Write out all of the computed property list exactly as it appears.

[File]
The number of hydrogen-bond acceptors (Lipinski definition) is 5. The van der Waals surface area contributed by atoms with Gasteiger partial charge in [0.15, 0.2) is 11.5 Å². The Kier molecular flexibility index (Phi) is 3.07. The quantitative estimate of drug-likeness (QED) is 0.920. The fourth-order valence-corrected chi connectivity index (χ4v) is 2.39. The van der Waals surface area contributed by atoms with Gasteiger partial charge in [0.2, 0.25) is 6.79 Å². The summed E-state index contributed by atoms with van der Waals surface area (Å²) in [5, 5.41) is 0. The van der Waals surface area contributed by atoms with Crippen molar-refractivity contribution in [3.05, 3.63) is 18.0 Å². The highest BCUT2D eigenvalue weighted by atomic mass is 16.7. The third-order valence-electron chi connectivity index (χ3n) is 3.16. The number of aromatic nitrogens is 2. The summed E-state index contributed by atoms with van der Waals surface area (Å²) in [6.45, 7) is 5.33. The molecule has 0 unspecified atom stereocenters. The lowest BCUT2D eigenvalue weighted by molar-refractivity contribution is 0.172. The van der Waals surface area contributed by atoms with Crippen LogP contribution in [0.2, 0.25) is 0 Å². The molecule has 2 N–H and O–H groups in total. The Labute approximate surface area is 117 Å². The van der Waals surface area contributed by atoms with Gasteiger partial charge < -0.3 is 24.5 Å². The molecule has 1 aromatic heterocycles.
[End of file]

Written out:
The number of hydrogen-bond acceptors (Lipinski definition) is 5. The van der Waals surface area contributed by atoms with Gasteiger partial charge in [0.15, 0.2) is 11.5 Å². The Kier molecular flexibility index (Phi) is 3.07. The quantitative estimate of drug-likeness (QED) is 0.920. The fourth-order valence-corrected chi connectivity index (χ4v) is 2.39. The van der Waals surface area contributed by atoms with Gasteiger partial charge in [0.2, 0.25) is 6.79 Å². The summed E-state index contributed by atoms with van der Waals surface area (Å²) in [5, 5.41) is 0. The van der Waals surface area contributed by atoms with Crippen molar-refractivity contribution in [3.05, 3.63) is 18.0 Å². The highest BCUT2D eigenvalue weighted by atomic mass is 16.7. The third-order valence-electron chi connectivity index (χ3n) is 3.16. The number of aromatic nitrogens is 2. The summed E-state index contributed by atoms with van der Waals surface area (Å²) in [6.45, 7) is 5.33. The molecule has 0 unspecified atom stereocenters. The lowest BCUT2D eigenvalue weighted by molar-refractivity contribution is 0.172. The van der Waals surface area contributed by atoms with Crippen LogP contribution in [0.2, 0.25) is 0 Å². The molecule has 2 N–H and O–H groups in total. The Labute approximate surface area is 117 Å². The van der Waals surface area contributed by atoms with Gasteiger partial charge < -0.3 is 24.5 Å². The molecule has 1 aromatic heterocycles.